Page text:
The awkward love child of old and new
We’re trying something new in this post – larger images! We hope you like them. Of course, you can still check out all our Chiang Mai photos in our slide show. And now the story…
There is an overriding theme to our week in Chiang Mai, Thailand. Usually you’ll hear platitudes like beautiful, historic, cultural, or fascinating used to describe this Thai metropolis. Chiang Mai is all of those things. Like any major city, at times it’s also touristy, skeezy, and polluted. But, but most of all, Chiang Mai is just plain weird.
Perhaps the weirdness is a condition caused by the diversity of foreigners that inundate the city. Todd and I spend Superbowl Sunday at a Western-style saloon surrounded by American expats drinking bloody marys, wearing bright yellow tropical-pattered Hawaiian shirts, and twirling authentic Pittsburgh Terrible Towels. This sports fandom scene is entirely familiar except that the kickoff was at 6 a.m. and the Thai broadcast’s commercial breaks, instead of being the usual barrage of expensive and vaguely offensive commercials, are nothing more than lingering extreme long shots of the empty football field.
Maybe the weirdness is the awkward love child of old and new. There’s a whiff of America’s 1980s here – not in Aqua-net enabled hairstyles or neon clothing, but in the sense that what’s being done has not been done before, and so it’s done kind of badly or for the wrong reasons. Chiang Mai feels like the moment in Billy Joel’s Pressure video where the kid playing young Billy freaks out as crudely composited images of a film reel, ketchup bottles, and a pair of scissors (at 2:19) inexplicably fly by his head. Early on, the music video medium was über-stimulating, but clearly not as good as it could be and would be once we got that green screen technology worked out.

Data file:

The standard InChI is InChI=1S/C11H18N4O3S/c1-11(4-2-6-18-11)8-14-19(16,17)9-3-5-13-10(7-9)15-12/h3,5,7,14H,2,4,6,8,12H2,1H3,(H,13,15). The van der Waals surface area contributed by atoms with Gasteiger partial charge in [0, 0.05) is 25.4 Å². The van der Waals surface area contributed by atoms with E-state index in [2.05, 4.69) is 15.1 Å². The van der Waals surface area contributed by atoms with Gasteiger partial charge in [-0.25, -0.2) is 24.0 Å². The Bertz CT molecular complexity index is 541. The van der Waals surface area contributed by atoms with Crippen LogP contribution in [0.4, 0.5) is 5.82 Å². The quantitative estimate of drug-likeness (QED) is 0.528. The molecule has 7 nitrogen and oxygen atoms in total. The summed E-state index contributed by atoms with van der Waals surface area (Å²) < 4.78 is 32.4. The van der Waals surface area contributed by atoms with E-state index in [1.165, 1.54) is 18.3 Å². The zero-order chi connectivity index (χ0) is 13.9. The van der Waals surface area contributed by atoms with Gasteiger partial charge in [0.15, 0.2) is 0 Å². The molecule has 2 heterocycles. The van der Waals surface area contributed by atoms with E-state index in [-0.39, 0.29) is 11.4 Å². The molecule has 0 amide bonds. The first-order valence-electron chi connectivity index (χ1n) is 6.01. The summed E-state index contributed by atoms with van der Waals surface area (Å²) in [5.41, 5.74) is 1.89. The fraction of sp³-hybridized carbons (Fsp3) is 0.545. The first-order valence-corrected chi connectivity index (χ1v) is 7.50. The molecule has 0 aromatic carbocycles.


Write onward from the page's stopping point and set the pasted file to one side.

We see this clash of old and new at a flower festival where the a pop number’s gaudily, extravagantly dressed teen girl backup dancers haven’t bothered to put shoes on over their hot lavender tights (okay, maybe the clothing is a little 1980s) nor find their rhythm. Or when Todd, looking for a cold snack to counter the hot sun, returns with a coconut ice cream sundae encased in a slice of untoasted white sandwich bread. I’ve long suspected that white bread was closer to styrofoam than food, and now my tongue knows for certain and can never forget.
And at Wat Chedi Luang, where, along with svelte, shiny Buddha statues, sculptures of departed monks fill the halls, two of which are done in hyper-realism style – impressively lifelike recreations of shrunken old monks, down to their liver spots, spare head hair, and frowns. Reaching enlightenment doesn’t seem to make you smile.
And at Wat Umong, a forest temple famous for its eccentric underground tunnels, but which we’ll remember most for its Mural Room. The walls are covered, floor to ceiling, with colorful contemporary paintings that attempt to make Buddhist teachings comprehensible by mixing religious symbolism with modern day conceptualism, often to bizarre effect. The murals waver between talentless and artsy, confusing and informative, folksy and high-art.